This adaptation here, Harold Reinl's version, is the first of three Wallace movies the Danish film company Rialto Film produced and released at the turn of that decade (the other two being Der rote Kreis aka The Red Circle [1960 / German trailer] and Die Bande des Schreckens aka The Terrible People [1960 / German trailer]). One year later, in 1960, Rialto Copenhagen hired Horst Wendlandt as the production manager of the firm's subsidiary in Frankfurt and following all sorts of typical business processes, liquidations and takeovers, Wendlandt was the boss of Rialto Film in Berlin by 1962.
Over the next 13 years, Rialto went on to make the rest of the legendary 33 Rialto Wallace films, a series augmented by an untold number of imitations and homages. And though Der Frosch mit der Maske — entitled Face of the Frog for its English-language release — is still entertaining after all these years, it is hard to believe that it was ever the powerful, influential force that it was. Like a decent bottle of wine stored much too long, age has not been kind to the movie; so even if you are able to appreciate the (important and influential) position that the film enjoys, you might not enjoy the film as a whole. (On the other hand, you can also see the stylistic beginning of all that which was still to come…)
Still, if you remember the time when the film came out, then suddenly its originality shines though: the dry humor, the camp villain, the graphic (for its day) sexuality and violence, the film noir influence in the photography and direction — though in regard to the last, director Reinl shows much better stylistic originality, creativity and control in his later Wallace films (such as Der Fälscher von London aka The Forger of London [1961 / trailer]) and homages (such as Die Weisse Spinne aka The White Spider [1963 / clip]). Here, in Der Frosch mit der Maske, the expressionistic touch is a bit more docile, the blocking a tad bit more staid, the editing a tad less dynamic.
Though the film seems a bit long, slow and tame by contemporary standards, in its day it was rather racy and exciting, something rather different from the average product of the reserved Wirtschaftswunder years. Indeed, while there were German B-films prior to this one, Der Frosch mit der Maske must nonetheless be seen as the real kick-off of a (still unsung, under-appreciated and mostly ignored) Golden Age of B-Film in the German film industry, a decade populated by Wallace bad guys, Dr. Mabuse hi-jinks, Karl May westerns, Jerry Cotton shoot-outs, educational white coaters and clarifications films, wanna-be Bonds and Bondettes, Hong Kong slave trading, nasty horrors, violent but bloodless murders and untold other treasures of psychotronic celluloid…
In Der Frosch mit der Maske, a master thief and his gang are terrorizing London, committing all sorts of daring robberies, never leaving a clue. Indeed, even the Frog's own henchmen do not know who he is, for his face is always hidden behind a truly ridiculous, bug-eyed frog mask. Inspector Elk (a dry Siegfried Lowitz, also to be found in three of the better Wallace films: the previously mentioned Der Fälscher von London, as well as Der Hexer aka The Mysterious Magician [1964 / German trailer] and Der Unheimliche Monch aka The Sinister Monk [1965 / German trailer]) has no clues and suspects everybody. Richard Gordon (a young Joachim Fuchsberger), the rich nephew of the chief of Scotland Yard, Sir Archibald (Ernst Fürbringer), decides to work on the case, his faithful butler James (an excellent Eddi Arent) always there at hand to help. Clues lead to the young Ella Bennet ("Eva Anthes", who retired from movies after her fourth film, the forgotten Krimi Endstation Rote Laterne , to become an author and news broadcaster for one Germany's main public broadcasting stations under her real name Elfie von Kalckreuth), whose mysterious and unfriendly father John (Carl Lange, the evil doctor in the excellently campy Die Blaue Hand aka Creature with the Blue Hand [1967 / German trailer]) just might belong to the Frog's gang. Ella's brother Ray Bennet (Walter Wilz, also found in Radley Metzger's softcore Carmen, Baby [1967 / trailer]) loses his job with the stingy Ezra Maitland (Fritz Rasp, of Metropolis [1927 / film] and Diary of a Lost Girl [1929 / first 15 minutes], to name but a few of his films) and takes on a job at the Lolita Bar, the secret centre of the Frog's activities. The sexy Lolita (Eva Pflug, better known as the frigid Tamara Jagellovsk from the classic German TV series Raumschiff Orion [1966 / English trailer]), doing exactly what the boss the Frog tells her, soon has the naïve young man wrapped around her fingers. To force Ella to join him for a randy ol' time, the Frog soon has Ray framed for murder, but before Richard can supply the proof of the young man's innocence, both he and James are prisoners in a locked cellar....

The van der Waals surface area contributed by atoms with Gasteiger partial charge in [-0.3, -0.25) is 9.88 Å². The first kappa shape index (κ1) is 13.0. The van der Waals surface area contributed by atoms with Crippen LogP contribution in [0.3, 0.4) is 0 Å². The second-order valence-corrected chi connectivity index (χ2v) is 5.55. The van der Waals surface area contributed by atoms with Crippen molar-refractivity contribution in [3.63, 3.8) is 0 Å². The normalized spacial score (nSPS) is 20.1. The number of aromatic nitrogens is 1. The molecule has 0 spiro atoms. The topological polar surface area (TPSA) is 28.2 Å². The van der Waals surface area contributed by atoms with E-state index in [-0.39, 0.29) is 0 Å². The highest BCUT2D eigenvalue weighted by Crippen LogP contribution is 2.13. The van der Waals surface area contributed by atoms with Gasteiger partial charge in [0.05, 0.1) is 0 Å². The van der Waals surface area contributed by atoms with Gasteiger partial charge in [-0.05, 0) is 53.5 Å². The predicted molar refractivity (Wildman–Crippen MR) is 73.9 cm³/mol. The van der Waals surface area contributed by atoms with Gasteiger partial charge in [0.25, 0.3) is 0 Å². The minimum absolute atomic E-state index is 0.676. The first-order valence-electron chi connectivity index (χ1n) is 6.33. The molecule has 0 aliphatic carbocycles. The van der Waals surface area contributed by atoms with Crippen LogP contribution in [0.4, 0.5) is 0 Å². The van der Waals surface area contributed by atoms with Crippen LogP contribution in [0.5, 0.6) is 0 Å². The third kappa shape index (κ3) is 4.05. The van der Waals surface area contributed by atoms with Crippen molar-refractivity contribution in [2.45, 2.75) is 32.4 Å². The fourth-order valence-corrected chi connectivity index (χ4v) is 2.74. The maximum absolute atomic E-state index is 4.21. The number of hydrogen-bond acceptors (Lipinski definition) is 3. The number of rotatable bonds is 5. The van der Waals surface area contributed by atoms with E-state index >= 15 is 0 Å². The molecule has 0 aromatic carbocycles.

Need we say that they escape? That Ray is saved, the Frog unmasked, and Richard and Ella get happily married? Probably not, but between all that more than a couple of red herrings die, Lolita bites the dust most savagely, there are a few big shootouts and at least two decent surprises: the real identity of the Frog and the revelation of the true career of Ella and Ray's father.
Der Frosch mit der Maske is not a masterpiece in any way, but it is fun enough and to an extent innovative for its time. And if some of the plot developments and action seems naïve or hilarious, the movie at least moves at a quick pace and doesn't leave you looking for the fast forward button. On the whole, Der Frosch mit der Maske features a little bit of everything — both the good aspects and the bad — that the later Rialto Wallace Films were to develop and "improve" upon. It may not be the best the series has to offer, but as a beginning it does damned fine.